Civilian death toll mounts as Syrian offensive widens

A Syrian carries the body of a child at the site of a regime airstrike on the village of Deir Sharqi in Maaret Al-Numan, Idlib on Saturday. (AFP)
Updated 17 August 2019

Civilian death toll mounts as Syrian offensive widens

  • Airstrike in the village of Deir kills seven people, mostly children

BEIRUT: Airstrikes have killed more than two dozen civilians including 11 children in opposition-held northwestern Syria in the last two days in an escalation of a Russian-backed offensive, a war monitor and local activists said on Saturday.

An airstrike in the village of Deir killed seven people, mostly children, on Saturday morning, the Syrian Observatory for Human Rights said. On Friday, airstrikes in the village of Al-Haas killed 13 people. The dead included a pregnant woman and her unborn baby, local activists and the Observatory said.

They had been seeking shelter after fleeing another area.

Rami Abdul Rahman, director of the Observatory said the regime’s aim appeared to be to force civilians to flee from areas that had been relatively unscathed in a military escalation that began in late April.

“They are bombing the towns and their outskirts to push people to flee,” he said.

‘No military positions’

Ahmad Al-Dbis, safety and security manager for the US-based Union of Medical Care and Relief Organizations (UOSSM), which supports medical facilities in the northwest, said the bombardment had widened into populated areas where there were no military positions.

“They are being targeted to drive the people toward forced displacement,” he told Reuters.

Dbis said the number of civilians killed by regime or Russian forces stood at more than 730 since late April. The UN Office for the Coordination of Humanitarian Affairs has said more than 500 civilians have died in hostilities.

Russia and Syria have said their forces are not targeting civilians and are instead aimed at opposition forces including the Nusra Front, an opposition group known today as Hayat Tahrir Al-Sham.

The northwestern region including Idlib province is part of the last major foothold of the opposition to Syria’s Bashar Assad.

France called on Friday for an immediate end to the fighting. The French Foreign Ministry added that it condemned in particular airstrikes on camps for the displaced.

The upsurge in violence has already forced hundreds of thousands of people to flee toward the Turkish border.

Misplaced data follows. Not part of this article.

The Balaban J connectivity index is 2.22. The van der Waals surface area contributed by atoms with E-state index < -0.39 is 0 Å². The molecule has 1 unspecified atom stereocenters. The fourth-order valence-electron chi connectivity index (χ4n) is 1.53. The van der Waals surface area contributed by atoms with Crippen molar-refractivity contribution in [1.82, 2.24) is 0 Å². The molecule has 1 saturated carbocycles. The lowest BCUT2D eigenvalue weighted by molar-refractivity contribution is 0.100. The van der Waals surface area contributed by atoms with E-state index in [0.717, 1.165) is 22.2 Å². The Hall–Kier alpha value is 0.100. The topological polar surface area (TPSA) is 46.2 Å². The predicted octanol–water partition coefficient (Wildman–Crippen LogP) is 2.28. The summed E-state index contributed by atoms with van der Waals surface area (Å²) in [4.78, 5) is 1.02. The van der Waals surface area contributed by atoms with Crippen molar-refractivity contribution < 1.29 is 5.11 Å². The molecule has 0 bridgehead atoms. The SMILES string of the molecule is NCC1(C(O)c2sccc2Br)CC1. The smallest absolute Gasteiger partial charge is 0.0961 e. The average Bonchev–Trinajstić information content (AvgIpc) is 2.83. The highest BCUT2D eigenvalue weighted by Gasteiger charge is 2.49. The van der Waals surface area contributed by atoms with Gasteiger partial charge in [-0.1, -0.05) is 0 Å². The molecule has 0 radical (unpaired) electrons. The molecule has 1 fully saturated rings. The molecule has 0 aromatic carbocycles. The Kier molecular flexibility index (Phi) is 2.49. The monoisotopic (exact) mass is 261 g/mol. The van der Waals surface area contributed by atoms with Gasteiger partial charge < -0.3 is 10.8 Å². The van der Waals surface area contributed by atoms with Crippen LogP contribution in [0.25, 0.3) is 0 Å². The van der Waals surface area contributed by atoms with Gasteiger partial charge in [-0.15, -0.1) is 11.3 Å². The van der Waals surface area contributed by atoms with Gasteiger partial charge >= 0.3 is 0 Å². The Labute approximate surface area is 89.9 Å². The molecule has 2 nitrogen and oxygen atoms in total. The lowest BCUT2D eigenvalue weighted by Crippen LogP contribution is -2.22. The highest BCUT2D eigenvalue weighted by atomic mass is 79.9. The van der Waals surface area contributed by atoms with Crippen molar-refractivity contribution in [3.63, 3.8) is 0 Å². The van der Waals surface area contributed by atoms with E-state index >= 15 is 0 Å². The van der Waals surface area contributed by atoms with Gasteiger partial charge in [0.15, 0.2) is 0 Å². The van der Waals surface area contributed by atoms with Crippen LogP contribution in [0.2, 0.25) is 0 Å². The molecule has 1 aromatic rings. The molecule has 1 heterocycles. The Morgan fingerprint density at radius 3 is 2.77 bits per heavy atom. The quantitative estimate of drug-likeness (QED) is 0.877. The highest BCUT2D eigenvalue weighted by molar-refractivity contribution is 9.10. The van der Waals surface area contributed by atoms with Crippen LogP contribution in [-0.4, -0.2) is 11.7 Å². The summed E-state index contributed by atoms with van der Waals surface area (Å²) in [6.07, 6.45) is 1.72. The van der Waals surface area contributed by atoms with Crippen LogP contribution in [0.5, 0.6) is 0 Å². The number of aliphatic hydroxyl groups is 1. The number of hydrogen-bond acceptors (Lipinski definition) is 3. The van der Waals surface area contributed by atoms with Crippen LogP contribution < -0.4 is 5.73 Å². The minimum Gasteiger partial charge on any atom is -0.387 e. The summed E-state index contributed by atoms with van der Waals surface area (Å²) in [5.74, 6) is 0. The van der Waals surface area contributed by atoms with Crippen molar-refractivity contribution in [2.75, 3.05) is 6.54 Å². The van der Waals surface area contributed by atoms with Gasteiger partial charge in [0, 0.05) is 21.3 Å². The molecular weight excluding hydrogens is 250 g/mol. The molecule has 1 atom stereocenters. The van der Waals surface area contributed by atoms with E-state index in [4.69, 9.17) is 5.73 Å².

A Turkey-backed Syrian opposition force based north of the city of Aleppo, the National Army, said it had yet to send reinforcements to help the Idlib opposition fighters due to technical reasons.

“There is a meeting today among the factions over preparations for the National Army to enter Idlib and we are awaiting the results of this meeting,” Maj. Youssef Hammoud, its spokesman, said.

The regime side has been advancing toward the town of Khan Sheikhoun in southern Idlib province, threatening to encircle the last remaining pocket of opposition-held territory in neighboring Hama province.

Israel closes Palestinian organisations in Jerusalem

Updated 21 November 2019

Israel closes Palestinian organisations in Jerusalem

  • The offices of Palestine TV and an office of the Palestinian ministry of education were given orders to close
  • Israel's Public Security minister Gilad Erdan confirmed the closure of offices

JERUSALEM: Israeli authorities closed several Palestinian organisations in Jerusalem Wednesday, including a television channel, an Israeli minister and officials from the organisations said.
The offices of Palestine TV -- a channel funded by the West Bank-based Palestinian Authority -- and an office of the Palestinian ministry of education were given orders to close for six months, staff members said on condition of anonymity.
The director of the al-Araz production company that hosts Palestine TV was temporarily arrested, while a correspondent for the channel was summoned for questioning, these Palestinian sources said.
Israel's Public Security minister Gilad Erdan confirmed the closure of offices used by Palestine TV and the education ministry.
Israel captured east Jerusalem in a 1967 war and considers the entire city its undivided capital.
The Palestinians consider the eastern part of the city the capital of their own future state.
"I will continue to pursue a firm policy against any attempt by the Palestinian Authority to violate our sovereignty in the capital," Erdan said in a statement seeking to justify the closures.
He accused Palestine TV of producing anti-Israeli content in which the country is presented as "responsible for war crimes and ethnic cleansing."
The Palestinians condemned the closures.
"This is a continuation of the Israeli government's campaign against everything Palestinian in occupied Jerusalem," senior official Hanan Ashrawi said.
MADA, a Palestinian organisation that defends freedom of expression, said the closures were "part of Israel's efforts to silence the media and prevent the Palestinian story from spreading, through a series of repressions against the media and journalists."